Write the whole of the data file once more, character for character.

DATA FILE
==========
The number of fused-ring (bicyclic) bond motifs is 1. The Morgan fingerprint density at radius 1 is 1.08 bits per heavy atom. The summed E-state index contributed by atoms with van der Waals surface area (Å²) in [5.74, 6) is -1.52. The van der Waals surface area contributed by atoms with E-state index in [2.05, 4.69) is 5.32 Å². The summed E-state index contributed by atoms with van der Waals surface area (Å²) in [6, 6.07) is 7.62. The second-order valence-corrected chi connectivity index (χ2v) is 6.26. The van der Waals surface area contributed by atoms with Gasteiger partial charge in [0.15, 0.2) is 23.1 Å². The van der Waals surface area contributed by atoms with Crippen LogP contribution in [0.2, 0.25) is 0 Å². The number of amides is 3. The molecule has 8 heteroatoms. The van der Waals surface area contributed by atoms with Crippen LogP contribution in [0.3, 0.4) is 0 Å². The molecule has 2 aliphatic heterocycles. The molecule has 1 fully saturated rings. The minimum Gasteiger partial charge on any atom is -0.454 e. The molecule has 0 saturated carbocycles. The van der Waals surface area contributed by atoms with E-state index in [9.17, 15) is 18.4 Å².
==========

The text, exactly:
The number of fused-ring (bicyclic) bond motifs is 1. The Morgan fingerprint density at radius 1 is 1.08 bits per heavy atom. The summed E-state index contributed by atoms with van der Waals surface area (Å²) in [5.74, 6) is -1.52. The van der Waals surface area contributed by atoms with E-state index in [2.05, 4.69) is 5.32 Å². The summed E-state index contributed by atoms with van der Waals surface area (Å²) in [6, 6.07) is 7.62. The second-order valence-corrected chi connectivity index (χ2v) is 6.26. The van der Waals surface area contributed by atoms with Gasteiger partial charge in [0.15, 0.2) is 23.1 Å². The van der Waals surface area contributed by atoms with Crippen LogP contribution in [0.2, 0.25) is 0 Å². The number of amides is 3. The molecule has 8 heteroatoms. The van der Waals surface area contributed by atoms with Crippen LogP contribution in [0.3, 0.4) is 0 Å². The molecule has 2 aliphatic heterocycles. The molecule has 1 fully saturated rings. The minimum Gasteiger partial charge on any atom is -0.454 e. The molecule has 0 saturated carbocycles. The van der Waals surface area contributed by atoms with E-state index in [9.17, 15) is 18.4 Å².